Sometimes bad things happen to good companies. The latest example is the scandal surrounding SNC Lavalin and its dealings in Libya. With the collapse of the Gaddafi regime news of possible irregularities is emerging, and the stock has paid a heavy price. On Feb. 28th and 29th the shares dropped by over 22% on news of about $50 million in spending which was inappropriately charged against a project to which the spending did not relate. At the same time, the company adjusted its projected earnings downward by about 18%. The market reaction knocked about $1.6 billion off the market capitalization of the company.

SNC has about $20 per share of “concession” interests – things like its 17% interest in Highway 407. Prior to Feb. 28th, the engineering and construction business was valued at about $28 per share. Today is valued at $17.40 per share, a drop of 38%. Is it possible that the core business is worth 38% less today than it was three days ago? Of course not. When markets react they react emotionally, not rationally, and few stop to do the math. Stock market history is replete with examples of stock holders who shoot first and ask questions later.

Sometimes, of course, full blown panic is justified. This is in cases where the company is an outright fraud – cases like Bre-X, YBM Magnex, Livent and most recently, Sino Forest. But where the companies are large, well established entities with a long track record of successful, profitable operations, a review of recent history shows us that selling is usually the worst course of action. Here are some recent examples of bad things happening to good companies.

In April, 2010, the Ontario Government announced that it would change its pricing regulations for generic drugs. The change would reduce profits for pharmacies. Between their high point in March, prior to the announcement, to their low point in June, Shoppers Drug Mart shares fell 27.7%. Today, less than two years later, Shoppers shares are trading $1.00 or 2.3% lower than they were worth the day before the announcement, and investors have collected $2.00 of dividends in the meantime. What appeared to be a disaster turned out to be a temporary setback, except of course for those who sold their shares at the bottom.

Also in April, 2010, an oil rig owned by BP exploded in the Gulf of Mexico, causing one of the largest oil spills in history. BP shares fell by 50% over the next two months, from $53.50 to $26.75. There was much talk that the company would be forced into bankruptcy. Today BP shares have recovered to $47.40, up by 77% from the bargain basement prices after the disaster. Including the $2.00 in dividends received in the period, investors are down less than 10% from the value before the event, provided that they did not sell out.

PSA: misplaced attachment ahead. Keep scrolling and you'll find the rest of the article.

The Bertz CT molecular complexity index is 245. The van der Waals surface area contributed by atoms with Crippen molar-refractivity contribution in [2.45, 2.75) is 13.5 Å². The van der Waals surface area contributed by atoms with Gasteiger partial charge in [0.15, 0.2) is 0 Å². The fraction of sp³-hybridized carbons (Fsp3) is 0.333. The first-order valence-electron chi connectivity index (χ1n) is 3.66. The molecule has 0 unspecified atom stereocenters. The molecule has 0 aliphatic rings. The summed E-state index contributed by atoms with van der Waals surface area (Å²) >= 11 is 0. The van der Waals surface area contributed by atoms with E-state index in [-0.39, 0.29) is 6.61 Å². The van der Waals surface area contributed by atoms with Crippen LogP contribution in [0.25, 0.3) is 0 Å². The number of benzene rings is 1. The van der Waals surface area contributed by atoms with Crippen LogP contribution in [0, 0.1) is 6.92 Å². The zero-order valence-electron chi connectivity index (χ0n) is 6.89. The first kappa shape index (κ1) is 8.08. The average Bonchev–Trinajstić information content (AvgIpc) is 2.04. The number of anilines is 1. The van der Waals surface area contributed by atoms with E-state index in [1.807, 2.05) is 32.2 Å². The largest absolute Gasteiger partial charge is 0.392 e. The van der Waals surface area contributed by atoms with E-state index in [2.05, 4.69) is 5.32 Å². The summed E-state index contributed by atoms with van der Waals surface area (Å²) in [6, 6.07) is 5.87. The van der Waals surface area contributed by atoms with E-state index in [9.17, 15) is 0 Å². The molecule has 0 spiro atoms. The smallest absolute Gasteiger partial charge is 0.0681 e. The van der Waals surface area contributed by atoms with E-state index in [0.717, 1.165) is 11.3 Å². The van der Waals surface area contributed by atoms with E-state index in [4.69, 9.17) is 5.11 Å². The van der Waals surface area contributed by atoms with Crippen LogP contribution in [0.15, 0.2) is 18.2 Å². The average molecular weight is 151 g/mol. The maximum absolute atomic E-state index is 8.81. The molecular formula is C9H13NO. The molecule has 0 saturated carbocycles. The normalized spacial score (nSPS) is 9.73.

Maple Leaf Foods, one of Canada’s largest manufacturers of processed meats, announced a recall of products in August, 2008, due to listeria contamination. Within a few days it was discovered that at least five deaths and dozens of illnesses were connected to company products. The shares dropped by 41% in a two month period. Today, they trade at exactly the same price as they did the day before the recall. The same thing happened with the shares of drug manufacturer Merck when it launched the recall of its drug Vioxx, the largest drug recall in history. After falling 33% on the day of the recall, the stock was at record highs thirty months later.

One of the most dramatic recent examples involves Canadian mining giant Teck Resources. In July, 2008, Teck agreed to acquire Fording Coal for $14 billion, and funded the purchase by taking on $9.8 billion of debt. Teck, and the market, did not know that the deal would close amidst the market crash two months later. With coal prices dropping sharply, there were fears that Teck would collapse under the weight of the new debt. The shares plunged from $47 prior to the acquisition to a low of $3.35 in March, 2009, a drop of 93%. However, the company managed to keep its debt current, and when coal and other resource prices rose, so did the stock price. Teck hit an all time high of $64.62 in January, 2011, up by 37% from its price before the Fording deal, and up by a stunning 1,829% in less than two years.

We await the results of SNC’s internal investigation with interest, but we are fairly certain about one thing. Whatever is revealed, it will not cost the company anything close to the $1.6 billion hit that the stock market inflicted this week. As a result, and as always, the true value of the company will be recognized, and share prices will adjust to reflect this. Those who sold in haste will be able to regret at leisure.

Disclosure: The author and clients of Baskin Financial own shares in Shoppers Drug Mart, SNC Lavalin and Teck Resources